Socarides spoke well of Cuomo's commitment to marriage equality, and his ability to sway his colleagues without strong-arming them. By making opponents publicly commit to support the measure, he secured the votes of state Sen. Mark Grisanti (R-Buffalo) and other undecided opponents who helped shift the balance.

David noted that when he worked with Cuomo at the Attorney General's office, he had talked about including marriage equality in his policy.

"What surprised me was that he prioritized this among his top three goals for the state," said David. "He thought it was an injustice that had to be addressed if New York was to return to being a leader. After the budget, we did have internal meetings about the legislative priority and timing of this. He knew the time was right."

At a March meeting about marriage equality, advocates said that they agreed to work smartly and strategically and to keep disagreements between LGBT factions within the room.

Levi said that while these groups worked together on many issues, individual factions focused on different areas. The Pride Agenda handled faith and the pulpit, while HRC created the video project changing public opinion around marriage equality.

The approach differed between the Assembly and Senate as well.

O'Donnell said that he worked hard every day to eventually add 69 more co-sponsors to his bill. "I knew [Assembly Speaker] Sheldon Silver would get the votes...and I had the monumental support necessary for getting the vote through my chamber," he said.

Duane said that as the lead sponsor in the Senate, he had to work hard to secure the support of his colleagues.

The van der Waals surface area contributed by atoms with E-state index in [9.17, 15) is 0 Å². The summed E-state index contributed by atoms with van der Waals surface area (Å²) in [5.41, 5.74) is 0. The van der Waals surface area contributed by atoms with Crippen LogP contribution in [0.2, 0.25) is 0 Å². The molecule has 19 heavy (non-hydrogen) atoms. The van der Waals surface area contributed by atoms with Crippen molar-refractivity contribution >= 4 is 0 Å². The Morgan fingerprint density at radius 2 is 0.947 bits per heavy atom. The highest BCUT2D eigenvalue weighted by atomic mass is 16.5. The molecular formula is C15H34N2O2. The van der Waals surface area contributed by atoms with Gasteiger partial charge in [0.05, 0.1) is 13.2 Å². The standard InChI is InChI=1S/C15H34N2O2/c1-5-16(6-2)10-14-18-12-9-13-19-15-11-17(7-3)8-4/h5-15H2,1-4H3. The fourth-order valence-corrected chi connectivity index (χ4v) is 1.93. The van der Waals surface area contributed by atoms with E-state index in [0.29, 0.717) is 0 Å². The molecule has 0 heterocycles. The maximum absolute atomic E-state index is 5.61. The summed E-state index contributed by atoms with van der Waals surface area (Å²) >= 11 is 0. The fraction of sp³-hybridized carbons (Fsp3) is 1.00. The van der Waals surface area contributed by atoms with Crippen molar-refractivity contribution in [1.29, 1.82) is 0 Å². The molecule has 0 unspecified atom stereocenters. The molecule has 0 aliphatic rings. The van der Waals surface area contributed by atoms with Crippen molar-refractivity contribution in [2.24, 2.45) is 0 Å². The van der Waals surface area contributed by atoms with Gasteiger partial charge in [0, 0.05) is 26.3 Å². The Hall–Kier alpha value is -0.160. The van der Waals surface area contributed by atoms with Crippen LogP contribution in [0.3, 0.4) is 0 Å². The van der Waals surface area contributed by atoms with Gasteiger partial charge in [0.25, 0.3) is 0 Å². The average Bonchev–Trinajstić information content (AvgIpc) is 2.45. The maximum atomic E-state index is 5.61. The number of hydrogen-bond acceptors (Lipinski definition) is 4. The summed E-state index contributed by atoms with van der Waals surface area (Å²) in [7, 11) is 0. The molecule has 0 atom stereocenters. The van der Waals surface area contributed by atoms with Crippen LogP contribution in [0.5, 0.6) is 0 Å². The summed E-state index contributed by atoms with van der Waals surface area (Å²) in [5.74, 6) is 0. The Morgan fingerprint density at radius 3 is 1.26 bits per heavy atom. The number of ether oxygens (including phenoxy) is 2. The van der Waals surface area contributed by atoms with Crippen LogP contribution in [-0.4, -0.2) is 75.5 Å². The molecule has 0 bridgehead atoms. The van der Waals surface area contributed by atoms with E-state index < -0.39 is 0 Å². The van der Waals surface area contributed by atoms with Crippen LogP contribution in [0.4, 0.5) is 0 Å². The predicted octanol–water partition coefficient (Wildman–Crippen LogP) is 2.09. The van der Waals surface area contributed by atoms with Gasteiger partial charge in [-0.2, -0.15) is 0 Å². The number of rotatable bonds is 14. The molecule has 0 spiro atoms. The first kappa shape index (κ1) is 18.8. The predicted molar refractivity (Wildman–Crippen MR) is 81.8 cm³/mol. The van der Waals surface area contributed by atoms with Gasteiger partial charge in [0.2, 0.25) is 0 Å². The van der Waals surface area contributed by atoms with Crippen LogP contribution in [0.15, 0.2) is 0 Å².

It Was a "Waiting Game"
Religious objections also played a role.

David was pleased that the exemptions covered only religious groups, not individuals. In this way, he said, nothing in the law restricted First Amendment rights allowing individuals to circumvent the law. He noted that if the exemption was too broad, it would affect heterosexual couples' rights, as well.

"It was a waiting game," added Solomon. "Our confidence level went from high to sitting with the governor and wondering how we would get the votes. The worse things got, the more willing we were to accept the language. We wanted to see gay couples married, and we knew that once last Sunday had happened, the state was transformed; there was no going back. But there were a lot of nervous moments."

Levi noted the importance of women's groups, unions and other allies in getting the legislation passed. Solomon added that after building this political power, the next question was how the state's LGBT movement could use it smartly for the next battles: to protect LGBT youth, seniors, and transgender New Yorkers.

"We have had lessons learned, and take great heart that things like the Dignity for All Students Act passed with gender expression and identity in it," said Duane. "So when it comes to future legislation, at this point, it's not an if, it's a when."

by Winnie McCroy , EDGE Editor

Winnie McCroy is the Women on the EDGE Editor, HIV/Health Editor, and Assistant Entertainment Editor for EDGE Media Network, handling all women's news, HIV health stories and theater reviews throughout the U.S. She has contributed to other publications, including The Village Voice, Gay City News, Chelsea Now and The Advocate, and lives in Brooklyn, New York.